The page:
A Translator’s-Eye View of the SCBWI Japan 2022 YA/MG Novel Revision Workshop

By Andrew Wong, Tokyo

Back in May, as the winds brought a change in season, I recalled that SCBWI Japan was holding a MG/YA novel revision workshop over the summer. The initial call for participants was put out in March and included translators. With dates for submission, feedback, and wrap-up provided, participants were given the flexibility to work around their summer schedules. After dwelling on whether to take the plunge right up until late May, I finally did so, with a translation of a book that is a fun family favorite. Having worked on either picture books or excerpts before, a novel was a first for me.

Pushing myself through a full novel from scratch, I experienced among other things the arduous process of keeping the style of the narrative and the voices of the characters consistent—and the enormous discipline required to complete a draft within a set time frame (on spec and after checking the rights, of course!). By the time I had finished translating and thoroughly re-enjoying the story, I was worried that it might read as though I had put the original under a microscope. Unsure whether my rendering would convey the story as well as the original had, clicking that Send button was more frightening than it was liberating at the time.

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Holly Thompson kindly shared her revision process with participants

The next part of the workshop was much more relaxing: reading! Assigned to a four-member critique group, I got to read other works in progress, and was reminded to provide, other than synopses, feedback on the positives in each manuscript because “writers in the drafting process get bruised easily!” We were also asked to raise questions to consider when revising.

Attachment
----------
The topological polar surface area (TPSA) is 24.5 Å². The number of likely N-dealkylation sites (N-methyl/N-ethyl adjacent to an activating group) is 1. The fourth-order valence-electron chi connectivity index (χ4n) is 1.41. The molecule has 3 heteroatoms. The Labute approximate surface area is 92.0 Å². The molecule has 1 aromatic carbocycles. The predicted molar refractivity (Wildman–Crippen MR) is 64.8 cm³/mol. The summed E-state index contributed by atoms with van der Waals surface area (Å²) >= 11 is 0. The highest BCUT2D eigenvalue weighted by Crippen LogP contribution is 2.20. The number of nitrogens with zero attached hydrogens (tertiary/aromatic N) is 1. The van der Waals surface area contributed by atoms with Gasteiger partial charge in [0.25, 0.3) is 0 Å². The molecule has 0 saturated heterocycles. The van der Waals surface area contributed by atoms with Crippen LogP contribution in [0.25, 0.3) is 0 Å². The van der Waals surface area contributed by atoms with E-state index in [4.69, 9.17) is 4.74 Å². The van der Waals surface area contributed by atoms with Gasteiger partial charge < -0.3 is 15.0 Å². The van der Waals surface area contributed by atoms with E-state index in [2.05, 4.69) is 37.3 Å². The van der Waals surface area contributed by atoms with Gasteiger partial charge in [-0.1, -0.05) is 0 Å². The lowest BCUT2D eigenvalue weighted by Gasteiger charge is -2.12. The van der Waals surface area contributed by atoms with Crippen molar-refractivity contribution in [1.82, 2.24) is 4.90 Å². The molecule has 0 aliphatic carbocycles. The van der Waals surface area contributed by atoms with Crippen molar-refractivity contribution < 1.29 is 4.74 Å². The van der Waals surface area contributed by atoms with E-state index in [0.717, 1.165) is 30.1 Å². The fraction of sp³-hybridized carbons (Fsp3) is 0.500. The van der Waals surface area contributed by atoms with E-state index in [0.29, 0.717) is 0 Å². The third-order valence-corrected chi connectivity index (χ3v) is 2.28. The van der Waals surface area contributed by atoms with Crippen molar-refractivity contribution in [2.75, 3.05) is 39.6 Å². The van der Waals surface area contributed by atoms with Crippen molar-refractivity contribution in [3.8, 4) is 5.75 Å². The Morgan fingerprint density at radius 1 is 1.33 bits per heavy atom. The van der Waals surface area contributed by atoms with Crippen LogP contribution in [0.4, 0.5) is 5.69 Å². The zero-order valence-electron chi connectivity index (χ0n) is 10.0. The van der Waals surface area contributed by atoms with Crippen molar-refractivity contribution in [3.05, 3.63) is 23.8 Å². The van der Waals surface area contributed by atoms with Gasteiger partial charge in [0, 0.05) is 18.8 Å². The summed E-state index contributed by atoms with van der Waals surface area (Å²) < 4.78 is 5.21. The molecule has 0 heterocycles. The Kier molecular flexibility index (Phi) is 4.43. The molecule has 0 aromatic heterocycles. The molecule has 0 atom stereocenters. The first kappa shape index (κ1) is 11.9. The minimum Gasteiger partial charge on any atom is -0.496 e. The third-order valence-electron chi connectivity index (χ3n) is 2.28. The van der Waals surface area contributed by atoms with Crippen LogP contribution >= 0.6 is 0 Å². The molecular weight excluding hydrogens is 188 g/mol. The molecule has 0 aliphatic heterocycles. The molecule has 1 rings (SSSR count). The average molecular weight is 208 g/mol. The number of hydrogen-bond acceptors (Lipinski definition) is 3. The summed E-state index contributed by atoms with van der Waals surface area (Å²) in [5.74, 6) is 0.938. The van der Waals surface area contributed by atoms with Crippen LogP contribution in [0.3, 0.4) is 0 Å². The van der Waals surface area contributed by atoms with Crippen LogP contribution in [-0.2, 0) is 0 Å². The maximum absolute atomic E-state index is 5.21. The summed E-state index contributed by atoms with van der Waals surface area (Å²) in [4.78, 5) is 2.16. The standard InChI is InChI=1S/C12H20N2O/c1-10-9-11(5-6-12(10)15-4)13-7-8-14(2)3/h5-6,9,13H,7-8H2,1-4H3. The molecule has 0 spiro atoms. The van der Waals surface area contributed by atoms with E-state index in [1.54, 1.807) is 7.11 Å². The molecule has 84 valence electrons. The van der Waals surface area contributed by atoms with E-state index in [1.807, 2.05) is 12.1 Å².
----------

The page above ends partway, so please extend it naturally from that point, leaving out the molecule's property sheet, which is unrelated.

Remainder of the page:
I was glad when the synopses and feedback from my critique group assured me that my novel translation had gone down well. While there were compliments on the strength of the story and its vivid visualizations, I also received suggestions about parts that left hints of the Japanese original. Recognizing that positive feedback on the story was largely down to the hard work that had already gone into the published title, I was grateful to hear more ideas in the wrap-up session on how to think about shaping the work for English readers, and about how the characters sounded. Having people read our work is one thing, meeting them (even virtually) to actually talk about it is another! To round off the workshop, we shared our plans for revising our manuscripts.

Joining this workshop gave me a new perspective on decisions made in weaving storylines, shaping narrative arcs, and building characters. As creators and storytellers, while aspects of writing and translating naturally overlap, telling the same story well in another language brings about different challenges, some of which I’m sure will be visited by translation-focused events like Translation Days 2022 (just round the corner!).

For a writer’s view of the workshop, check out Alec MacAulay’s post on the SCBWI Japan Blog!

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